I think I would have adapted my company to the international production and development of foreign markets much faster. Getting adapted to this international expansion has not been easy. The unconditional support of the parent company and its ability to adapt to the new is essential. It is also necessary to change the mindset from a local company to an international company. The problems are not always derived from the subsidiary. Sometimes it is the parent company who blocks the process of internationalization due to the lack of that change in mindset. For example, something as simple as writing any documentation of general interest in English is not always easy to achieve. That’s what I mean by getting adapted faster.
Therefore, I think that a more agile decision making would be a major issue in case of starting again. In my personal life would not change anything.
8. Have you come with your family? How is it being for them?
Yes, I live with my girlfriend. I must admit that it is not an easy task. She left a good life to follow me to India and the job opportunities once you are in India, are hardly equal to what you can get in Spain. And of course, trying to combine a good professional and personal life is essential for any young person nowadays.
9. Any plans for the future?
Well, there’s nothing defined out of my current status. My idea is to definitively establish NETEX as a sound, competitive company in the Indian market while also improving the production process globally.
10. How’s the project doing?
Not without teething problems, I think now we are all very satisfied with the current development, both in Spain and in India. I’m proud that everyone is able to see with good eyes the good results we are getting.
11. What potential do you think that e-learning industry has in India? Do you see opportunities for other Spanish companies?
We could say that 3 years ago, the sector of e-learning in India based its production on the North American market needs. Today it is a boom in all sectors. The possibilities in a market as vast as India is immense, but also ensures a good number of local competitors.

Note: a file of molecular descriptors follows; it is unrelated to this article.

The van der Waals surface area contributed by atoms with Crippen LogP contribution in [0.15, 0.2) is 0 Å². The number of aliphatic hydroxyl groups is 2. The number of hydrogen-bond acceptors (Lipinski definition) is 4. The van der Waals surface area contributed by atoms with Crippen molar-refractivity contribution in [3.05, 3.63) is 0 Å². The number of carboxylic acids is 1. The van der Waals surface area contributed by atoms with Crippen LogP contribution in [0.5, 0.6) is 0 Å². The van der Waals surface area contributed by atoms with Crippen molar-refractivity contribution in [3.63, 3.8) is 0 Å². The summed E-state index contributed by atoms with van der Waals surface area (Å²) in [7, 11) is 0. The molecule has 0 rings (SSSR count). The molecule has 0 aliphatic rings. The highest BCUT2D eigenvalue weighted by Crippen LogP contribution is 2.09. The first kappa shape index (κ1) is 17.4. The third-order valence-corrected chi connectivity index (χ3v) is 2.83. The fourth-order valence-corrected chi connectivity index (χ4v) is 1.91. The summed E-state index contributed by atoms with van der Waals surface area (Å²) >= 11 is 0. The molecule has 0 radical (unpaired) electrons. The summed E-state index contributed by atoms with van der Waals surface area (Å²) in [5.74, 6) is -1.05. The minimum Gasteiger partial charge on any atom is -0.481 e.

12. In your opinion which are the keys to success in India
A friend would say “perseverance and determination” and a good deal of adaptation. India is another culture, another country. We can not expect everything to work like “at home”. You must have great patience when dealing with agencies, while adapting to the way of life of local people. Their customs, their way of working, their personality … it’s something to be worked out between all the manager and employees to become a good tandem.
13. What would you say / advise to a businessman who just landed in India with the idea of establishing a business.
Do your homework before you arrive. Clearly define your goals and examine in depth the markets and culture, better if accompanied by an expert in the area. Make sure your company is ready to change if they do not have a clear international experience; if it is hard on other markets, possibly more so in the Indian one. Above all, do not underestimate the potential of India neither as a market nor as production factory.
14. Any book or website that you recommend in particular?
I’m a real fan of Tom Peters, even though I admit that it becomes a bit sensationalist at times. Another book that has inspired me was “Critical Chain” by Eliyahu Goldratt, recommended to me by Mario Gil.